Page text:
Pfizer has announced positive results from its Phase III study of experimental drug tafamidis in patients with transthyretin cardiomyopathy.

According to topline results, the drug met its primary endpoint, demonstrating a statistically-significant reduction in the combination of all-cause mortality and frequency of cardiovascular-related hospitalisations compared to placebo at 30 months.

Transthyretin cardiomyopathy (TTR-CM)─a type of amyloidosis─is a rare, progressive disease caused by the accumulation of misfolded transthyretin amyloid fibrils in the heart. The average life expectancy for people with transthyretin cardiomyopathy is three to five years from diagnosis.

Pfizer Global Product Development senior vice-president and chief development officer of rare disease Dr Brenda Cooperstone said: “These topline results are important for people with transthyretin cardiomyopathy and bring us one step closer to realising the potential for a new treatment for those in desperate need.”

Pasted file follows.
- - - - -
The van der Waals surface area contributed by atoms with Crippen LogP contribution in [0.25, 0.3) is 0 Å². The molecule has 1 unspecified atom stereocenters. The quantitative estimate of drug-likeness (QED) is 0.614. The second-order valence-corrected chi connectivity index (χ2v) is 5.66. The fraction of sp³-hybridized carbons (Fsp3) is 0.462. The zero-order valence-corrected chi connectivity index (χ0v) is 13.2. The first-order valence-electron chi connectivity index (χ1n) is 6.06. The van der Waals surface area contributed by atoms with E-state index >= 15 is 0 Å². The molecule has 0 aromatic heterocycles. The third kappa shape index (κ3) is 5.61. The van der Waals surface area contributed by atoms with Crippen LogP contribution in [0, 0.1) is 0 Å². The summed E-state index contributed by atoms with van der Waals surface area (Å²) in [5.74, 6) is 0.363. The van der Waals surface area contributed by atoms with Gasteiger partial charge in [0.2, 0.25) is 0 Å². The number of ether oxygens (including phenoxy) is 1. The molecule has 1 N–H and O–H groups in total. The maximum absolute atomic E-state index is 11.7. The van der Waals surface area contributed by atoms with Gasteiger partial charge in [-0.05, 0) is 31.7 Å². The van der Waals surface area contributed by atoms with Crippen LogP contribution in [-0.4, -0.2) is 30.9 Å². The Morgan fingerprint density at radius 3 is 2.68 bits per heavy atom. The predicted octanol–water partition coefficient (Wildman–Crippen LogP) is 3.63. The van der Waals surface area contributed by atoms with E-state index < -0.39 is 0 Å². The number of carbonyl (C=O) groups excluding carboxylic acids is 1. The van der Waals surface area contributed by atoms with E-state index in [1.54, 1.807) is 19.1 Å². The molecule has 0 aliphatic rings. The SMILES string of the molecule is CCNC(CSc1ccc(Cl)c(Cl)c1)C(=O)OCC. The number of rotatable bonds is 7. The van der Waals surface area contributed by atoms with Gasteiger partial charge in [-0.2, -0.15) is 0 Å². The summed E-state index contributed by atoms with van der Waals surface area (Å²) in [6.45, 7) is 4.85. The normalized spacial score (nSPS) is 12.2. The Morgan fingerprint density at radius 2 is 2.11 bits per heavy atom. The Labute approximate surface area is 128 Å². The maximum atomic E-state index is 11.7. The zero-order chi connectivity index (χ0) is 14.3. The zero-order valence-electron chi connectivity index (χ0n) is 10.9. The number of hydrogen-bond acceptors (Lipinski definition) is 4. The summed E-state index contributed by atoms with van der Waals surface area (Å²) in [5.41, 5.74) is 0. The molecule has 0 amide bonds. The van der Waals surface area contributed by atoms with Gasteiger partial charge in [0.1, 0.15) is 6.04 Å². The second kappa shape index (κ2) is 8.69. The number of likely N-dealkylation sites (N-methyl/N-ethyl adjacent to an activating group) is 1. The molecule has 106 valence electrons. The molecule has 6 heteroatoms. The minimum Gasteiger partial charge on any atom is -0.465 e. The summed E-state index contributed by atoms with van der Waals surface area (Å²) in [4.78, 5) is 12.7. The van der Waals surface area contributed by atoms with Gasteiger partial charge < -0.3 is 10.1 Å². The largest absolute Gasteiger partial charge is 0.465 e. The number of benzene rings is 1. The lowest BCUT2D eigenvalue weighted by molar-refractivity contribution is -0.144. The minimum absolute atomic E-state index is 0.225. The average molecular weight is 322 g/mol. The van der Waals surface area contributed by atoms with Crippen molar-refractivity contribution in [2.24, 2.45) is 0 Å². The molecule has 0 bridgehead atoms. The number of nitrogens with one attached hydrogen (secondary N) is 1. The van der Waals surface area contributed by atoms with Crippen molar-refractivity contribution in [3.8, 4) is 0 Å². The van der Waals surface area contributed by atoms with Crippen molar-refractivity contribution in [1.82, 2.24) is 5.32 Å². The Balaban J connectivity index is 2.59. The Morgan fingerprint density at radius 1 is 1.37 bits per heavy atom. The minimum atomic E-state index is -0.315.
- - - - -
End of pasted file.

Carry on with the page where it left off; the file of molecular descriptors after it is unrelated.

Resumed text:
“Pfizer Rare Disease has been at the forefront of improving the understanding of transthyretin cardiomyopathy, and we thank the patients who participated in the trial and their families, as well as the physicians and investigational sites that contributed to this important study. We look forward to sharing the detailed results of the study with the cardiovascular community and discussing these data with health authorities to determine an appropriate regulatory path forward.”

The trial was a double-blind, placebo-controlled, randomised, three-arm clinical study that involved 442 patients and investigated an oral daily dose of 20mg or 80mg of tafamidis meglumine capsules compared to placebo.

Detailed trial data has not yet been released, but the full results will be submitted for presentation at an upcoming scientific congress and publication in a peer-reviewed journal.

Tafamidis was granted orphan drug designation for TTR-CM in both the EU and US. In June 2017, the US Food and Drug Administration (FDA) granted Fast Track designation to tafamidis for the same indication.

In 2012, the FDA rejected the drug for patients with familial amyloid polyneuropathy after a trial failed to meet its objectives.

Currently, Alnylam and Ionis are at the forefront of amyloidosis research with their respective drugs in late-stage clinical testing. Shares in both companies fell following the announcement.